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Robert Underwood Johnson, Clarence Clough Buell, Battles and Leaders of the Civil War. Volume 3. 22 0 Browse Search
Robert Underwood Johnson, Clarence Clough Buell, Battles and Leaders of the Civil War. Volume 4. 12 0 Browse Search
Harper's Encyclopedia of United States History (ed. Benson Lossing) 2 0 Browse Search
Adam Badeau, Grant in peace: from Appomattox to Mount McGregor, a personal memoir 1 1 Browse Search
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Robert Underwood Johnson, Clarence Clough Buell, Battles and Leaders of the Civil War. Volume 3., Bragg's invasion of Kentucky. (search)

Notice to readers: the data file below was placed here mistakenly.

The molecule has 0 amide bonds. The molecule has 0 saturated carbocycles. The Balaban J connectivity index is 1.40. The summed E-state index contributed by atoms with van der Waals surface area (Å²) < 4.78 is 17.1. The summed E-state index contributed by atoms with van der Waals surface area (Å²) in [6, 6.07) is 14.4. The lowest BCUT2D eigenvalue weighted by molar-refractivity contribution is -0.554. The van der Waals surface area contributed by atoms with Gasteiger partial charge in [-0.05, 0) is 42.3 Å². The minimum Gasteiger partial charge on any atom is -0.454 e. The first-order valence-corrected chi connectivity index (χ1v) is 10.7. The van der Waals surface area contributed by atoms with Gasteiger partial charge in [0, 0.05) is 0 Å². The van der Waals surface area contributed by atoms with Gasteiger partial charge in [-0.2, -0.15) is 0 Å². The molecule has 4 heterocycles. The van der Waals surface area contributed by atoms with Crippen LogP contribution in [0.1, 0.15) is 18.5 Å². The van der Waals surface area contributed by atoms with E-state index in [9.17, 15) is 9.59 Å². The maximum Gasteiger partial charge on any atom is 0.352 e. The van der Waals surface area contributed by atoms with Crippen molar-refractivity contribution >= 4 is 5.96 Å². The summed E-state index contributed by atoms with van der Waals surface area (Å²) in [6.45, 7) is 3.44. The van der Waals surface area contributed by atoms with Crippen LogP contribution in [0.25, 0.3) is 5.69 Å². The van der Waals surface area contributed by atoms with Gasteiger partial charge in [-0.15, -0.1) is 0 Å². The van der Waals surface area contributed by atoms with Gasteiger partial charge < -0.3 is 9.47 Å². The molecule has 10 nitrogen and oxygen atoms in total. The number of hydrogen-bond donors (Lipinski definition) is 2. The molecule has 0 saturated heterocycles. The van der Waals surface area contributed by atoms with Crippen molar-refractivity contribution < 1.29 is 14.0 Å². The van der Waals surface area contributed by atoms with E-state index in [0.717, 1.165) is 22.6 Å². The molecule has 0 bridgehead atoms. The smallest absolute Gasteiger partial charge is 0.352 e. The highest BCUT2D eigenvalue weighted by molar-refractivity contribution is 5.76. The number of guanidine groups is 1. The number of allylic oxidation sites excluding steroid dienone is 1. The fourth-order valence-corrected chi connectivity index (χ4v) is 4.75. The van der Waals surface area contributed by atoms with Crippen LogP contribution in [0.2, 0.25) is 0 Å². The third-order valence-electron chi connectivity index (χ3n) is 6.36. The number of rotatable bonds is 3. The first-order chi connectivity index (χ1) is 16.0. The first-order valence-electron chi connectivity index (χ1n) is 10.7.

on the field thus bravely won. Our entire force engaged, infantry, cavalry and artillery, was but 16,000 men. Our loss was 510 killed, 2635 wounded, and 251 missing. Generals S. A. M. Wood and Cleburne were disabled, and a large proportion of higher officers were killed or wounded. Three of General Wood's staff were among the killed. General Buell lost 916 killed, 2943 wounded, and 489 captured by the Confederates. General Jackson, commanding a division, and General Terrill and Colonel Webster, commanding brigades, were among the Federal killed, and Colonel Lytle was among the wounded. At every point of battle the Confederates had been victorious. We had engaged three corps of the Federal army; Only a small part of Crittenden's corps was in action; see p. 31.--editors. one of these, McCook's, to use Buell's language, was very much crippled, one division, again to use his language, having in fact almost entirely disappeared as a body. After darkness had closed a batt